“Casey!” Toby yelled. I could see Cameron running towards us, laughing at my predicament. I was filled with fury at her. I found myself wishing with all my heart that for one moment she could feel what it was like to be up here, being laughed at. One minute I was thinking that—the next she was screaming.
She was rising through the air, whirling around in circles. A few students snickered at her as she struggled not to throw up, but Jack and Toby were still trying to get me down. I was staring at Cameron, though… Gaping, really. Then, we both fell. Jack and Toby’s strong arms caught me; she had nothing.
Mr. Sullivan went to check if she was alright, and then immediately sent her to the nurse’s office to get some ice. Jack and Toby helped me to my seat. Everyone crowded around me, asking questions. Like I knew how I had just done that! Jack stood in front of me like a police officer, keeping people away as best he could.
“Back to your seats, everyone!” Mr. Sullivan shouted over the noise. “I have some… explaining to do.” At that most of the kids hurried to sit down, and Jack shoed away the rest. I put my head on my desk. Jack and Toby sat next to me and for once Mr. Sullivan didn’t seem to care where they sat.
“You may have noticed,” Mr. Sullivan began, “that there is a light in the panel in every classroom.” I sat up at this statement, but was immediately overcome with dizziness. Toby went to the coat closet and brought back his jacket for me to rest my head on. They made sure I did.
“If you have ever asked a teacher here about it, they will have told you that it is a camera to make sure you do nothing bad.” Jack was keeping his hand on my back now to keep me from sitting up in shock.
Mr. Sullivan was staring at the three of us.
“It’s a restraining pull.” He looked at the rest of the class. “It contains a radiation that shuts off a certain part of your brains. It has been used on you since you entered kindergarten. We usually only need it around now.” He glanced at Jack. “Emotions that are strong enough may enable your minds to break through this ‘shutdown’. This will enable you to use that part of your mind for a brief period of time.”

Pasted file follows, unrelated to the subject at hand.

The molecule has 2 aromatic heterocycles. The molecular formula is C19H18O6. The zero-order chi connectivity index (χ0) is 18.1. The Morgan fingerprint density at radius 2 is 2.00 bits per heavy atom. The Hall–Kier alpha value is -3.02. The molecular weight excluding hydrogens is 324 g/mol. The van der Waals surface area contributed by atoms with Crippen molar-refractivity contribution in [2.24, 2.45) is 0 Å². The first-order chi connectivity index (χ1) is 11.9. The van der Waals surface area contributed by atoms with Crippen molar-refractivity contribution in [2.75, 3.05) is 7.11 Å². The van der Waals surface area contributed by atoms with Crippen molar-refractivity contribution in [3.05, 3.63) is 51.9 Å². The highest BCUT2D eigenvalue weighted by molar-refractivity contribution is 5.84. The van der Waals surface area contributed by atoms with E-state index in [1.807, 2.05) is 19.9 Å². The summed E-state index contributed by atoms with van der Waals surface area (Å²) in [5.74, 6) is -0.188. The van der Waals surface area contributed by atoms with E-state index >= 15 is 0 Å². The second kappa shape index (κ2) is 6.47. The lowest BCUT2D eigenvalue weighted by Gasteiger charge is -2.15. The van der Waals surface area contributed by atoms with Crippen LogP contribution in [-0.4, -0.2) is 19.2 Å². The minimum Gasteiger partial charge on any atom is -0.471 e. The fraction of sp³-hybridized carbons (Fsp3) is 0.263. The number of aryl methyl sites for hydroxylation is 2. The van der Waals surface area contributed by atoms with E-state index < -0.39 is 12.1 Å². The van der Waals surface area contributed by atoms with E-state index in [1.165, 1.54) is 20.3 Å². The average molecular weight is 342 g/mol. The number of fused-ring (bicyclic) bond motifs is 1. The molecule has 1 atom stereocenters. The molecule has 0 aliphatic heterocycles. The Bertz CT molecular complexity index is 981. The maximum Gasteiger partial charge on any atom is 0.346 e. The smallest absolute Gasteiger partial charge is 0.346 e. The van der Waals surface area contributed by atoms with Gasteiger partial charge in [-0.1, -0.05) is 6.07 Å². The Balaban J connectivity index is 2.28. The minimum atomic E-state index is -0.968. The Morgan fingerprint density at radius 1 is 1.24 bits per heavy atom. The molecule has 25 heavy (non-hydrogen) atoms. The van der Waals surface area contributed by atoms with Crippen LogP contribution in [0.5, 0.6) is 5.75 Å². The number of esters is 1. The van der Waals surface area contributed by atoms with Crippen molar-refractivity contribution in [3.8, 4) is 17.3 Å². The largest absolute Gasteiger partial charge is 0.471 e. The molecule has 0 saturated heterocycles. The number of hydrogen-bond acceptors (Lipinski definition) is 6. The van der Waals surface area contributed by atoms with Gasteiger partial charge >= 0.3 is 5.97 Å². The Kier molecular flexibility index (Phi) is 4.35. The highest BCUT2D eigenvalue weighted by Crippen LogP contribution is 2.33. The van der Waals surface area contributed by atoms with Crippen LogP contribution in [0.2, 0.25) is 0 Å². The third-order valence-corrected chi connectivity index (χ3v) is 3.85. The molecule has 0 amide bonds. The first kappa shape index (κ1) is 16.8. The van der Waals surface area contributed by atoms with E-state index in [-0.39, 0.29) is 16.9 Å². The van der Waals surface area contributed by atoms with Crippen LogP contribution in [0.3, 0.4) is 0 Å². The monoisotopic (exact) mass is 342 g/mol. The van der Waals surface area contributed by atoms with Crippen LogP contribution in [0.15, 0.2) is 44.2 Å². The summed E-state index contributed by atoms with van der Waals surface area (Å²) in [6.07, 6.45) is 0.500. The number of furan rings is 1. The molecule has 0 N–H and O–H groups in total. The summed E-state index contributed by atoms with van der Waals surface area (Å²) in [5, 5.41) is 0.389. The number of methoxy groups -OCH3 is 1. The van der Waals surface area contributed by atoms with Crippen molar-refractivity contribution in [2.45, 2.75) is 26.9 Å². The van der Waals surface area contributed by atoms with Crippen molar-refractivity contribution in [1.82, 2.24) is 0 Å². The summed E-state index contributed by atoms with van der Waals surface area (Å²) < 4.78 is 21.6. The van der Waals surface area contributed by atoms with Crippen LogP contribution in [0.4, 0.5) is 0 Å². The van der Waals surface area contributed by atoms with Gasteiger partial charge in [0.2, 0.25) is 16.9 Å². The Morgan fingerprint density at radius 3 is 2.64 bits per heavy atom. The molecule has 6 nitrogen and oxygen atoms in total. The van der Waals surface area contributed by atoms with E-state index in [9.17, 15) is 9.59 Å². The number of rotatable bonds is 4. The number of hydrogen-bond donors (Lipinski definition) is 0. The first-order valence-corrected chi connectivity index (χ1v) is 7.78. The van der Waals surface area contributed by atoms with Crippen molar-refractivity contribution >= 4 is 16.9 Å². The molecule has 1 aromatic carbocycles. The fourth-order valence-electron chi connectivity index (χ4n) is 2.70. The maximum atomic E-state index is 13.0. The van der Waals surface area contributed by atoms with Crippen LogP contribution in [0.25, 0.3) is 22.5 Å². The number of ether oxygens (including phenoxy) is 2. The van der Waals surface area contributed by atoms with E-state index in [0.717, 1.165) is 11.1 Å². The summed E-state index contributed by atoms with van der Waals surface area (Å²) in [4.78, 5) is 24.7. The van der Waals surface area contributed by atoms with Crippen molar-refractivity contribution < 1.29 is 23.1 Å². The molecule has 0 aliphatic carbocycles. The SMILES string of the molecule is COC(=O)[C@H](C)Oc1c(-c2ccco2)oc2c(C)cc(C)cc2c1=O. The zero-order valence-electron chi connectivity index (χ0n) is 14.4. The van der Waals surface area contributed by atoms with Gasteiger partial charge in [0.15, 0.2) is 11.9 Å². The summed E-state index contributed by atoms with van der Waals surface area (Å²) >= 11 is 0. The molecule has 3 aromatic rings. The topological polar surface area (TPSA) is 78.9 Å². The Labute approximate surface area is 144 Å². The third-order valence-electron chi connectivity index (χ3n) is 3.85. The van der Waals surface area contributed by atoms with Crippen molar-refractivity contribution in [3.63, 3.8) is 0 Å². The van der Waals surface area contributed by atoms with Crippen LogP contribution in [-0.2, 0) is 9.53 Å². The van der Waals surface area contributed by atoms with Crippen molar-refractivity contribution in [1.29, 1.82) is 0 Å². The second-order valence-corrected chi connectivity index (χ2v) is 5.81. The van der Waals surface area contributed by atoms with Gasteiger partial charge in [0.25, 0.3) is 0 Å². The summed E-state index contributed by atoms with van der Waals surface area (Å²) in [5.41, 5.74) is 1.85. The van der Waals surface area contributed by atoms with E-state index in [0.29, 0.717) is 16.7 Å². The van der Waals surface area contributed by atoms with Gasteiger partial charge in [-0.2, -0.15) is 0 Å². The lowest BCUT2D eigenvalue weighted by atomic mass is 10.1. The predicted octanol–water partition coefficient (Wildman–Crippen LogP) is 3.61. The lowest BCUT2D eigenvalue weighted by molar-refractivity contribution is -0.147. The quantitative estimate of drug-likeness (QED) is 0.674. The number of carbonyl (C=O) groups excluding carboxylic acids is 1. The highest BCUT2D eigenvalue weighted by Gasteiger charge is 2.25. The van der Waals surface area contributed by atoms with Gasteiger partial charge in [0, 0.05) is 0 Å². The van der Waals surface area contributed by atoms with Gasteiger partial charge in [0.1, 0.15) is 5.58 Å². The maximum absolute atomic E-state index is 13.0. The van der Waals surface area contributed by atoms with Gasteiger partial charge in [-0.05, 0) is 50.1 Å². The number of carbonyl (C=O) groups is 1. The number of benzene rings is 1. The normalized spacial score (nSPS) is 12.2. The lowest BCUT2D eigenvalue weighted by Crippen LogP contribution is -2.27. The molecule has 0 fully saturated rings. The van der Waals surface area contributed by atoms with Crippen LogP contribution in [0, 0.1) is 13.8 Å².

“Why did she fly?” Ben Richards asked incredulously. “Brains don’t help you do that!”
“Yours do,” Mr. Sullivan said simply. “When Mr. Calloghy was able to break through the shutdown, he used his… power… without restraining it, and it hit the ceiling where the restraining pull. This, I believe, resulted in the deactivation of the restraining pull, which means that all of you can use your powers now.”
Everyone glanced around nervously, as if one of them would explode.
“Come on,” Mr. Sullivan prompted. “Think for a second. Do you feel anything? Try stuff. Experiment.”
Everyone sat quietly. Suddenly, I heard a snapping and sizzling sound behind me. I turned and saw Jack staring at his fingers in awe. Every time he snapped them, a bolt of electricity glowed and then died. As I watched, the sparks grew stronger until he didn’t have to snap anymore—his fingers were glowing with electricity. It would give Thomas Edison a heart attack.
Toby was looking worried. When he saw me looking at him he smiled a little and rested his head on his elbows, staring off into space. Suddenly, something moved. Not in the classroom. Not an object. He began to move. He transformed.